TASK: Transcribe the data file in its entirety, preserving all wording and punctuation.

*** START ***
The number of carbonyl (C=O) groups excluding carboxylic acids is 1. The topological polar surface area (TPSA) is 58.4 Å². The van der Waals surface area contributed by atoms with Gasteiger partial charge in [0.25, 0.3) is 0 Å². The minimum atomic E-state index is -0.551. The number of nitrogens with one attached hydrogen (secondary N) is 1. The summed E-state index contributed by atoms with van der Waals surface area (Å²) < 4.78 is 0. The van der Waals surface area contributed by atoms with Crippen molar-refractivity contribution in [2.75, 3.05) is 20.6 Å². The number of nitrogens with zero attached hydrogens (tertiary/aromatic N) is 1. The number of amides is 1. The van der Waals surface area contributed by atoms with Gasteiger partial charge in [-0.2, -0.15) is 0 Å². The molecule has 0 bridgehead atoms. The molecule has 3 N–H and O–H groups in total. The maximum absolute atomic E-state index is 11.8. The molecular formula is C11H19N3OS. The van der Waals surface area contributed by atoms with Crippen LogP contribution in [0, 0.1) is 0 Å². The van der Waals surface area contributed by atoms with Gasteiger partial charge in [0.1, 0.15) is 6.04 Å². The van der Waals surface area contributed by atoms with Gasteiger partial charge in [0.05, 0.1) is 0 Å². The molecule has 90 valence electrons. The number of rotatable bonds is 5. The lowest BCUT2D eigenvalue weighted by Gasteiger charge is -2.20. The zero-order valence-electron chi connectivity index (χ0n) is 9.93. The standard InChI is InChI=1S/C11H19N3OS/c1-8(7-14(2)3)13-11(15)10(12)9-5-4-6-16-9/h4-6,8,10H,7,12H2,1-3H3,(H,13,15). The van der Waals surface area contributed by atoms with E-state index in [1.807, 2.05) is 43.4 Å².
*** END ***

The number of carbonyl (C=O) groups excluding carboxylic acids is 1. The topological polar surface area (TPSA) is 58.4 Å². The van der Waals surface area contributed by atoms with Gasteiger partial charge in [0.25, 0.3) is 0 Å². The minimum atomic E-state index is -0.551. The number of nitrogens with one attached hydrogen (secondary N) is 1. The summed E-state index contributed by atoms with van der Waals surface area (Å²) < 4.78 is 0. The van der Waals surface area contributed by atoms with Crippen molar-refractivity contribution in [2.75, 3.05) is 20.6 Å². The number of nitrogens with zero attached hydrogens (tertiary/aromatic N) is 1. The number of amides is 1. The van der Waals surface area contributed by atoms with Gasteiger partial charge in [-0.2, -0.15) is 0 Å². The molecule has 0 bridgehead atoms. The molecule has 3 N–H and O–H groups in total. The maximum absolute atomic E-state index is 11.8. The molecular formula is C11H19N3OS. The van der Waals surface area contributed by atoms with Crippen LogP contribution in [0, 0.1) is 0 Å². The van der Waals surface area contributed by atoms with Gasteiger partial charge in [0.1, 0.15) is 6.04 Å². The van der Waals surface area contributed by atoms with Gasteiger partial charge in [0.05, 0.1) is 0 Å². The molecule has 90 valence electrons. The number of rotatable bonds is 5. The lowest BCUT2D eigenvalue weighted by Gasteiger charge is -2.20. The zero-order valence-electron chi connectivity index (χ0n) is 9.93. The standard InChI is InChI=1S/C11H19N3OS/c1-8(7-14(2)3)13-11(15)10(12)9-5-4-6-16-9/h4-6,8,10H,7,12H2,1-3H3,(H,13,15). The van der Waals surface area contributed by atoms with E-state index in [1.807, 2.05) is 43.4 Å².